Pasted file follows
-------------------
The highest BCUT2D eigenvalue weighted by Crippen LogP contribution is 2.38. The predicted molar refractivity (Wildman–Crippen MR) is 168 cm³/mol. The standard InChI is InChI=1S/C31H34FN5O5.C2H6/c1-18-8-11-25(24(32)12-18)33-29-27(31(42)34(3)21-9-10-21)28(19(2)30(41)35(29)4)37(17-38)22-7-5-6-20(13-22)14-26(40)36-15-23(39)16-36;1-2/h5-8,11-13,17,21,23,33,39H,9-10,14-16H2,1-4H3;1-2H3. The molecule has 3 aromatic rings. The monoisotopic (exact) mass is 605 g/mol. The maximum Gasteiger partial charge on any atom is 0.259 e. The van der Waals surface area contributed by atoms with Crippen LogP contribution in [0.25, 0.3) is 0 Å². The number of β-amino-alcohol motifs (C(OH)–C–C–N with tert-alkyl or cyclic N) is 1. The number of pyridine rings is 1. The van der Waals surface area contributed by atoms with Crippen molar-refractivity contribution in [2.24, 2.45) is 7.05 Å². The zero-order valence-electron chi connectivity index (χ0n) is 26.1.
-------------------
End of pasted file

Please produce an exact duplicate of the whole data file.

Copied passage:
The highest BCUT2D eigenvalue weighted by Crippen LogP contribution is 2.38. The predicted molar refractivity (Wildman–Crippen MR) is 168 cm³/mol. The standard InChI is InChI=1S/C31H34FN5O5.C2H6/c1-18-8-11-25(24(32)12-18)33-29-27(31(42)34(3)21-9-10-21)28(19(2)30(41)35(29)4)37(17-38)22-7-5-6-20(13-22)14-26(40)36-15-23(39)16-36;1-2/h5-8,11-13,17,21,23,33,39H,9-10,14-16H2,1-4H3;1-2H3. The molecule has 3 aromatic rings. The monoisotopic (exact) mass is 605 g/mol. The maximum Gasteiger partial charge on any atom is 0.259 e. The van der Waals surface area contributed by atoms with Crippen LogP contribution in [0.25, 0.3) is 0 Å². The number of β-amino-alcohol motifs (C(OH)–C–C–N with tert-alkyl or cyclic N) is 1. The number of pyridine rings is 1. The van der Waals surface area contributed by atoms with Crippen molar-refractivity contribution in [2.24, 2.45) is 7.05 Å². The zero-order valence-electron chi connectivity index (χ0n) is 26.1.